church-&-state-sHere, at Wild Duck, I rarely equivocate. My opinions are as pig-headed and bull nosed as Hillary’s. But once in a while, I acknowledge that there may be another side to an issue. (Not the free speech issue. On that, I stand firm). But, on assuming that a candidate—if elected—would not act on their radical or religious beliefs. On this point, I can no longer vote with smug assurance…

I once gave Republicans a pass on the issue of a litmus test. I assumed that they would  never hand pick ANTI-choice justices or ANTI separation of church-state justices. I thought it impossible that any educated individual could be a bible thumper. I was wrong. Clearly, some politicians and judges mix religion with politics or seek to force our sisters and daughters into back room abortions.

And so, Peter, I shall reflect on your question a bit more! Regards from your slightly more liberal friend on the mainland.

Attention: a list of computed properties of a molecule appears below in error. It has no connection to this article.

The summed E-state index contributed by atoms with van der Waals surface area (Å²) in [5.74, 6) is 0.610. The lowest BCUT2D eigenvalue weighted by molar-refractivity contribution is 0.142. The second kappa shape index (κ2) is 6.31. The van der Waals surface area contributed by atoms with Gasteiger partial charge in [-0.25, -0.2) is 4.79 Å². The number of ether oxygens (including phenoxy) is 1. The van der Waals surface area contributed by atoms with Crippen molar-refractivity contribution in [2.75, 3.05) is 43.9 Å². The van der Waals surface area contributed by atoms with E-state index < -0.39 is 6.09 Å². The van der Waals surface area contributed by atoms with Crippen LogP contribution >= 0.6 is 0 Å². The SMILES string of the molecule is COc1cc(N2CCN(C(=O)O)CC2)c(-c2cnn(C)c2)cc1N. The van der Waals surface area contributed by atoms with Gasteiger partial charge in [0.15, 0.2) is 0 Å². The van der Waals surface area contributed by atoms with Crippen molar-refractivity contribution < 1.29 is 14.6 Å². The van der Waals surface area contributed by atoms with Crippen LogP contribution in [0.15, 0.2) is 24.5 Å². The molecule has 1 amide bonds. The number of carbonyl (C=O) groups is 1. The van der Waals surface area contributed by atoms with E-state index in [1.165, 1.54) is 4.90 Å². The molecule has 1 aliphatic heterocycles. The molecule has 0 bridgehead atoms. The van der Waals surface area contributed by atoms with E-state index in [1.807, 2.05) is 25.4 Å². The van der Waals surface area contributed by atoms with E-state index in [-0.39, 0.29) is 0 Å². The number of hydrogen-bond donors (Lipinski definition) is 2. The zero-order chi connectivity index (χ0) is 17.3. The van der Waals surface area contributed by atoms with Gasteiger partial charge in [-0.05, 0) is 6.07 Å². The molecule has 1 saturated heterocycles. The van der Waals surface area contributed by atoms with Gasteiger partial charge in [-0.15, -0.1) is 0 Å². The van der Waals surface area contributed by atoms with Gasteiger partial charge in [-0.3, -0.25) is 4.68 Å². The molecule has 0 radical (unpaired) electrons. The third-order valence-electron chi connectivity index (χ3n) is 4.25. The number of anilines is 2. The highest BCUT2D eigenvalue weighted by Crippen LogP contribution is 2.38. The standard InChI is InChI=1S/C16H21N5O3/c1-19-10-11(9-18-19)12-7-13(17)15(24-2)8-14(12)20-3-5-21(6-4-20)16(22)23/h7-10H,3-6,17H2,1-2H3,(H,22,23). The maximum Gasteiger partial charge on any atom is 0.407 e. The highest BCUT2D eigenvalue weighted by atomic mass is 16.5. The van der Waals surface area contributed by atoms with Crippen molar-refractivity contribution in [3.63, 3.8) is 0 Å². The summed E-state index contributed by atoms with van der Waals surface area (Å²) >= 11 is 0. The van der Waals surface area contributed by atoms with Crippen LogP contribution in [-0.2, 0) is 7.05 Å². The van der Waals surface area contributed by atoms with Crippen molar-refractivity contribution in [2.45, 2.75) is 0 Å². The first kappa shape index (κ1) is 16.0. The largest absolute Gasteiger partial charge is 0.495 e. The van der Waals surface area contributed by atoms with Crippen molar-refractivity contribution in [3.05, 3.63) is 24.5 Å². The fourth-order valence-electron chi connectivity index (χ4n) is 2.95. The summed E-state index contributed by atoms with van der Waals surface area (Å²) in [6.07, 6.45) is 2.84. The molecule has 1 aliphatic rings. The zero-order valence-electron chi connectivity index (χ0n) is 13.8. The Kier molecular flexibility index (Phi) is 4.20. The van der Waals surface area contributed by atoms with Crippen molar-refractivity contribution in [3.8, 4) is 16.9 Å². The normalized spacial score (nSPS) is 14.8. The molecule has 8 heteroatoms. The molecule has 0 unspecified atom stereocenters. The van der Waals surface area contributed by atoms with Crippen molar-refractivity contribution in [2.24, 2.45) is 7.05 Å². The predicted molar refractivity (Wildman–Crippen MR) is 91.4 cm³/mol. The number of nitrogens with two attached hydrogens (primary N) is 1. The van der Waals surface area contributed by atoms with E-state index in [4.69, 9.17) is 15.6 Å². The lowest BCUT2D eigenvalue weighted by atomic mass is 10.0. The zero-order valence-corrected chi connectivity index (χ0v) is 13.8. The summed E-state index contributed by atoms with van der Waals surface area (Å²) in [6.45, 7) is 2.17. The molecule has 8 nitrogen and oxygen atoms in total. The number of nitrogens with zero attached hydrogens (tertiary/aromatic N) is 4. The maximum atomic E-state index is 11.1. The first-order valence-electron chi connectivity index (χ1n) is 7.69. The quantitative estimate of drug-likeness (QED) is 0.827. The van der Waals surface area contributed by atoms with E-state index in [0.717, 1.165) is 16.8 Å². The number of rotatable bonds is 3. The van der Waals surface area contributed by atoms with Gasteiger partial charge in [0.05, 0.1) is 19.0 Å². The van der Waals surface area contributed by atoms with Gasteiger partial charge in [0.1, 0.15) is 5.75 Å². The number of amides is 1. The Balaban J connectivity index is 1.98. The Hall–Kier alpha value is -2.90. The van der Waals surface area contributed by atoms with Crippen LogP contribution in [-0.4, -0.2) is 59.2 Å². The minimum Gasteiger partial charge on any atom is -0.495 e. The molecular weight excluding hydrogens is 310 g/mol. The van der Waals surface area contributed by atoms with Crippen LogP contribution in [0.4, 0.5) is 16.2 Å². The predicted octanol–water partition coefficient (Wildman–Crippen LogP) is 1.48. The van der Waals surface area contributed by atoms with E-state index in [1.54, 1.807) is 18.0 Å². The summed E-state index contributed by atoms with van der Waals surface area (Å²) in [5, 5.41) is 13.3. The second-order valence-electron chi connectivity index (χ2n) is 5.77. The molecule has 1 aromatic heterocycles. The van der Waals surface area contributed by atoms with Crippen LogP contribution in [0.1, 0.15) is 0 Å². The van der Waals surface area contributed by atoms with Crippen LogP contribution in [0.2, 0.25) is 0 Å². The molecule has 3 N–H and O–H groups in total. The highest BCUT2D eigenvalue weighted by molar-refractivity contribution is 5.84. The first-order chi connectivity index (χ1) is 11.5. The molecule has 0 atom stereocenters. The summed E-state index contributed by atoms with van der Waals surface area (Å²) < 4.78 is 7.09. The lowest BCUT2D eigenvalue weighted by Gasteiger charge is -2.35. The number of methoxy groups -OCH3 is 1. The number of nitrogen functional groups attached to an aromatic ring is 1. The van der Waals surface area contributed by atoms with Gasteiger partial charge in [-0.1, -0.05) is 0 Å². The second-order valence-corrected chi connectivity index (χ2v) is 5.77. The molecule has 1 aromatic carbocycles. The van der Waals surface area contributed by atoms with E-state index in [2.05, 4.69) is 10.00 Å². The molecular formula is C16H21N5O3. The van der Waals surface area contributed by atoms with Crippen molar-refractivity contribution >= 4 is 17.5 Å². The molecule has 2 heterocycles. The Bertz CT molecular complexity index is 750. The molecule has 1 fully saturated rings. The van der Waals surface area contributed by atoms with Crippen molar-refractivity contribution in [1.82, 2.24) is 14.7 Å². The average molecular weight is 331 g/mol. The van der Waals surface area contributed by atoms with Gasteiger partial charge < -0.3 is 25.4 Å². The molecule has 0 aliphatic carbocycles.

Like Peter Kay, Ellery occasionally pontificates on politics of the day. But,
unlike Peter, Ellery is apt to opine from a liberal or Libertarian perspective.

Fool’s Mission: Asserting Open Carry Rights

There is a cottage industry afoot that entails making an amateur video of yourself or a friend asserting the right to walk down the street with a gun, but without a badge. After all, we live in a country with a 2nd amendment (the right of citizens to bear arms) and some communities drive this point home by having explicit open carry laws.